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Supply Chain by the Numbers
   
 

- Sept. 27, 2018 -

   
  Supply Chain by the Numbers for Week of Sept. 27, 2018
   
 

A New Way for Supply Chain to Support Home Building; Money Pouring in to OnLine Freight Start Ups; Amazon Opens Yet another Physical Store Concept; Maersk Completes Arctic Route Test

   
 
 
 
 

250,000

That's how much it is going to cost a Florida man to build a 3000 square foot home, three-level luxury home – made out of ocean shipping containers. Architect Asghar Fathi says he is using eight cargo containers, which he purchased for $2,500 each, to show the steel boxes could be used to create “sustainable, economical” housing that is very attractive as well. Fathi told a local TV station that the process has so far been a breeze, taking only eight days for the containers to be placed on the lot after the foundation was laid. But there have been issues. Perhaps not surprisingly, the architect says the project requires a talented and meticulous welder, the lack of which has required him to fix some flaws. Still, Fathi wants to see the containers used widely to construct affordable houses. He said he wants to build houses “with a different material so people can have a home without spending millions and millions of dollars.” Sign us up.

 
 
 
 
 

$185 Million

That's how much additional investment on-line freight brokerage site Convoy raised in a new round of funding, led by an investment arm of Google parent company Alphabet Inc. That brings total investment into Convoy thus far to $265 million, with the latest investment valuing the company at over $1 billion – that while Convoy has relatively paltry revenues to date. That's all a big bet that this new model is going to really take off – against entrenched competition that isn't sitting still. Other start-ups trying to do basically the same thing include Uber Freight, Transfix, Cargomatic and Trucker Path. Convoy says it plans to use the new funding to go beyond basic freight brokerage by adding services such as the ability to book multiple shipments at a time, speed up the payments process, and use data from shipment tracking to identify bottlenecks in its customers' supply chains. “There actually is a set of evergreen problems shippers and truck-drivers deal with,” says Convoy CEO Dan Lewis said. “So beyond just matching [shipments to carriers], we're going down that list of problems and we believe we can build technology that addresses those, too.”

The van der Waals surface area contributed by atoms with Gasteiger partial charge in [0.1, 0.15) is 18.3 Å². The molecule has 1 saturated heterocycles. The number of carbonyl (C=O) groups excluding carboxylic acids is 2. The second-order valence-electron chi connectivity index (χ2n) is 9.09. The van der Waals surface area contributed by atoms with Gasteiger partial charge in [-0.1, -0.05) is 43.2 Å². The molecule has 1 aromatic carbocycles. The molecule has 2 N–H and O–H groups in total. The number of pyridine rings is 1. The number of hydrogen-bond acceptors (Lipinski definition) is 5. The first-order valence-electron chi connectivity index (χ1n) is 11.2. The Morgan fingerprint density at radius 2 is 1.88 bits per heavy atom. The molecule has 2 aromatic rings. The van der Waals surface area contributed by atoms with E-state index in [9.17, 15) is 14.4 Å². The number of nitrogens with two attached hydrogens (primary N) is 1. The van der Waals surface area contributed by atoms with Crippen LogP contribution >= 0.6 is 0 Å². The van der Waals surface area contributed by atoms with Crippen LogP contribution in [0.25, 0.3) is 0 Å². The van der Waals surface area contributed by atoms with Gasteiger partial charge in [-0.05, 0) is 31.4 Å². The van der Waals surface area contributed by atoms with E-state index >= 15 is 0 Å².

4

That is the minimum “star rating” for products on-line giant Amazon is carrying in a new physical store in New York's SoHo neighborhood. In addition to the minimum star criteria, Amazon says the products must be top sellers, or are new and trending on Amazon's website. The new “Amazon 4-Star” location will include devices, consumer electronics, kitchen wares, home products, toys, books and games. Digital price tags at the store will show both list prices and reduced prices for Prime members. Amazon 4-star opens to the public today, September 27. This new stores adds to the growing portfolio of Amazon physical stores, including the 460 Whole Foods locations, the Amazon Go convenience stores, Amazon Pop-Up kiosks at malls, and Amazon college pick up and return centers. The physical stores may be needed to continue Amazon's rapid growth, though it seems clear most are still in the experimental stage.

 
 
 
 
 

10

That's how many days travel Maersk Line says it saved in a just completed test run moving a container ship from Vladivostok to St. Petersburg using the so-called Northern Sea Route, rather than using than using the normal route through the Suez Canal. The Northern Sea Route (NSR) runs through the Arctic Ocean, mostly north of Russia and then Scandinavia going East to West. The path used to be too ice-covered to be feasible, but warming in recent years has opened the route for longer periods. Some – especially the Russian government – see much promise in the route, but there are still many obstacles. For example, the Venta Maersk vessel used for the test has a capacity of just 3600 TEU, with much larger ships not able to make it through some parts of the route. Such small ships are dramatically less efficient operationally versus the new 20,000 TEU megaships, even if the artic route is much faster. Maersk itself said the trip's goal was to collect data and that it doesn't see it “as an alternative to our usual routes.” However, tankers, operated by Russian state shipping giant Sovcomflot, crossed the NSR more than 100 times this year.

 
 
 
 
 
 
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